On the Great Plains, the miseries of life under a struggling economic system were compounded by environmental catastrophe, transforming America's agricultural heartland into a barren wasteland known as the Dust Bowl.
The early American pioneers who settled on the Great Plains called themselves "sodbusters," taking pride in the work they did to plow through the native grasses that had long dominated the landscape. By ripping apart the grass, the settlers uncovered rich soils that would soon sustain great farms of wheat and corn. But they also ripped apart a native ecosystem that naturally protected the earth from erosion. Without the roots of wild grasses to protect it, dry topsoil could turn to dust and simply blow away.
In 1933, in the depths of the Great Depression, the worst drought in American history struck the Great Plains. (In some places the rains did not return for eight long years.) Crops withered and dirt turned to dust. Furious winds whipped the dust into "black blizzards"—huge clouds of dirt, sometimes more than a mile high, that blotted out the sun while blowing across the Plains like some kind of Biblical plague. People overcome by the dust storms felt as though they had been sandblasted, their skin whipped by windblown granules of earth. Visibility, they said, dropped to zero. Small animals (and in one case a seven-year-old boy) suffocated from breathing in airborne dirt. Barns and tractors were buried in great drifts of dirt, dropped by the dust clouds like snow from a winter storm.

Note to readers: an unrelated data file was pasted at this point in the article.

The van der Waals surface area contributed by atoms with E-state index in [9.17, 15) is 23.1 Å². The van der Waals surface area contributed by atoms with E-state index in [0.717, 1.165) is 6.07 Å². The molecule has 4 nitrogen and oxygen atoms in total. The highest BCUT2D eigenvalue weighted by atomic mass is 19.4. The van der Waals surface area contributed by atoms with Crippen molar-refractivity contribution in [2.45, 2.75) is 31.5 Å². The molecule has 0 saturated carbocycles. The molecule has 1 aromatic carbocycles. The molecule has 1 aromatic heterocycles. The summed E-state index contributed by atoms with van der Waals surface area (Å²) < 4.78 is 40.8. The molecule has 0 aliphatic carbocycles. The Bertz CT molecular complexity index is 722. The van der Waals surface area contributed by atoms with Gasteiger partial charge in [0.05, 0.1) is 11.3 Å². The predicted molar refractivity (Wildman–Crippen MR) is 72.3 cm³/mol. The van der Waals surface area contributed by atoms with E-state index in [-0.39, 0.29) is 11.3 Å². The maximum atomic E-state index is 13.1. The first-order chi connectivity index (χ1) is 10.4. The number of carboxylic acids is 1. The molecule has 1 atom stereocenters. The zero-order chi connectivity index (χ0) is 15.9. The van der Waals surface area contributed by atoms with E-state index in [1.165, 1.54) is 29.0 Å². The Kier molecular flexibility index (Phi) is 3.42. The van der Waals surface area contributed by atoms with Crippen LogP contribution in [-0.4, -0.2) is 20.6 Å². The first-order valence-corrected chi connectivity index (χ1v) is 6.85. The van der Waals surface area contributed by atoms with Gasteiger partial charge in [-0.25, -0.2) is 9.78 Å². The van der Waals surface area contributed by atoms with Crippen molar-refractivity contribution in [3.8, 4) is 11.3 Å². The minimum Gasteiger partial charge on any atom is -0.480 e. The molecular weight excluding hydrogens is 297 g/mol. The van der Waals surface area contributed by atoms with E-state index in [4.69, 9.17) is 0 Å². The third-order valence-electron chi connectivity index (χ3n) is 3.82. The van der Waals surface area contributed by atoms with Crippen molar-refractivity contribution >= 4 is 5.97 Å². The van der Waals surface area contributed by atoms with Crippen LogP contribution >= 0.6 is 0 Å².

The Southern Plains—Oklahoma and Kansas, the Texas panhandle and eastern Colorado—became known as the Dust Bowl, and life for the rural folk who lived there became almost impossible. Thousands of beleaguered Dust Bowl inhabitants loaded their life's possessions into their cars, or their wagons, or even their wheelbarrows, and headed west in hopes of finding a better life on the coast. But the Pacific Coast states had their own economic problems, and had no desire for an influx of destitute "Okies" (as they disparagingly called the Dust Bowl migrants) seeking jobs that did not exist. Californians even paid to put up a billboard alongside the highway heading west out of Tulsa: "NO JOBS in California," it said. "If YOU are looking for work—KEEP OUT."25
Still, many Dust Bowl refugees did make it to California in their overloaded jalopies. The experiences of the migrants (and the other Dust Bowlers they left behind) remain among the most poignant examples of the hardships of American life during the Great Depression, immortalized in evocative works of literature (John Steinbeck's Grapes of Wrath), photography (Dorothea Lange's Dust Bowl portraits), and music (Woodie Guthrie's "Dust Bowl Ballads").